Test-Drive Social Media for Digital Citizenship
A new way for youth to learn digital citizenship and digital literacy skills.
Posted August 20, 2019
It shouldn't come as a surprise that teenagers are highly engaged with social media. According to a recent Pew Research Center survey, 95% of teens in the U. S. report having access to a smartphone and 45% say they are online almost constantly. But how do we prepare teens to become prosocial, productive members of the digital world before they enter it?
Back in 2018, we posted about the importance of social media education for youth and a new tool called Social Media TestDrive. Since then, our team of researchers at Cornell University's Social Media Lab has been collaborating with digital citizenship education experts at Common Sense Education to update the tool and make it available to classrooms, informal learning settings, and homes nationwide.
For those who are not familiar with our tool, Social Media TestDrive is an educational program for teaching digital citizenship skills and online prosocial behaviors. Like a driving simulator for young people learning to drive a car for the first time, TestDrive provides a simulated experience of realistic digital dilemmas and scenarios that young people may encounter as they enter the social media world. As such, TestDrive is for middle school-aged youth (ages 9-13) who are new to or not yet engaged with social media, but may enter into the social media world in the near future. Each TestDrive module is designed to teach a specific social media skill, such as managing privacy settings, smart self-presentation, upstanding to cyberbullying, and news literacy.
TestDrive looks and feels like a real social media site, but all the content on the site has been created for instructional purposes. Young people interact with the content through instructions that lead them to build new knowledge and skills, allowing them to practice important social media skills without worrying about negative consequences.
In a big shift from the initial prototype, all TestDrive modules are now self-guided and support individual learning with no outside facilitation necessary. This means that youth can complete a TestDrive module on their own or in small groups. Each TestDrive module consists of four parts:
- Key concepts, where learners are exposed to key terms, ideas, and behaviors related to the topic of the module.
- Guided interaction with key concepts, where learners practice behaviors by following instructions.
- A "free play" area, where learners engage with a realistic social media simulation to practice their new knowledge and skills.
- Reflection, where learners answer questions designed to help them reflect on what they learned and how they can apply their learning in real life.
This means that youth are not just passively learning about new digital citizenship concepts, but are able to practice what they have learned in multiple sections of the module. One of the things that makes TestDrive unique is its theoretical underpinnings for instruction. The development of TestDrive was informed by Kolb's experiential learning theory and Bandura's social learning theory. Moving away from a passive, didactic learning model, the use of a social media simulation in TestDrive facilitates experiential learning.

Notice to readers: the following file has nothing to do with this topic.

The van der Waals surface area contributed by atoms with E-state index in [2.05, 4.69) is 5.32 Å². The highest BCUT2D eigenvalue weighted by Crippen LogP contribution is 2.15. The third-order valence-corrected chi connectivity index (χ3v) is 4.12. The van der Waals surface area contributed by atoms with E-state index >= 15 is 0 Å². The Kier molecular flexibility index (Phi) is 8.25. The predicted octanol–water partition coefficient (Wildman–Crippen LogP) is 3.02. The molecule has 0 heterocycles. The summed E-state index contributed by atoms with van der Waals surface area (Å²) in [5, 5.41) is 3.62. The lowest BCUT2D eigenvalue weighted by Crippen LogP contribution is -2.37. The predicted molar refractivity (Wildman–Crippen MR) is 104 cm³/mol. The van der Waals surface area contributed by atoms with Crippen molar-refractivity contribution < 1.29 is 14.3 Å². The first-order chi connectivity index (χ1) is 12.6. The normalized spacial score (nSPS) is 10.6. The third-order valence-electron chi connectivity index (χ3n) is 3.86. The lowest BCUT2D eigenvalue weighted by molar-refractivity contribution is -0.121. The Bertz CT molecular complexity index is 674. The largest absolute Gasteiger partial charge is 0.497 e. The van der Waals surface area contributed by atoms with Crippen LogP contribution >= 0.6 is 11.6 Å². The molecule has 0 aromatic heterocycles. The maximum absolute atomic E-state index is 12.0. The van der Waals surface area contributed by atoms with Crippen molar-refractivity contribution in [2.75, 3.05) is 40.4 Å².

Young people are exposed to concrete, hands-on experiences in a simulated environment, followed by a reflection on those experiences, which builds skills that can be used when they eventually join real social media sites. Social learning theory suggests that learning occurs when people observe and imitate others' behaviors. This occurs in a TestDrive module when youth are shown examples of prosocial behaviors and instructed to practice performing the modeled behaviors. To learn more about our theoretical background, you can read our paper that was published in the Proceedings of the 2019 CHI Conference.
This August, we are excited to announce a nationwide launch of Social Media TestDrive alongside Common Sense Education's new Digital Citizenship Curriculum. Six TestDrive modules have been linked as extension activities to the corresponding Common Sense lessons and are available for use by schools all around the United States. For more information and access to TestDrive modules, please visit socialmediatestdrive.org.
Social Media TestDrive has already been successfully piloted and tested with more than 500 students nationwide. Educators and youth have given us positive feedback including how TestDrive is engaging, starts good conversations, and covers topics relevant to today's youth. One afterschool educator in New York State told us that the students found TestDrive very interesting and that "it covers terms that they [students] are hearing and using." An eighth-grade teacher remarked that "They [the students] stayed connected to it. [...] The interactivity of it was engaging to them and made a difference." Young people enjoy using TestDrive as well. A sixth grader told us that TestDrive modules were "really interesting and fun," saying that they enjoyed being able to read, comment, and like posts as you would on a real social media site. We are encouraged by these positive comments and excited to hear more from our users during our nationwide launch.
Social Media TestDrive is generously supported by Becky and Jim Morgan and the National Science Foundation.
This post was co-authored by Dr. Yoon Hyung Choi, Annika Pinch, and Dr. Natalie Bazarova.
DiFranzo, D., Choi, Y. H., Purington, A., Taft, J. G., Whitlock, J. & Bazarova, N. N. (2019). Social Media TestDrive: Real world social media education for the next generation. Proceedings of The ACM CHI Conference on Human Factors in Computing Systems, Glasgow, UK.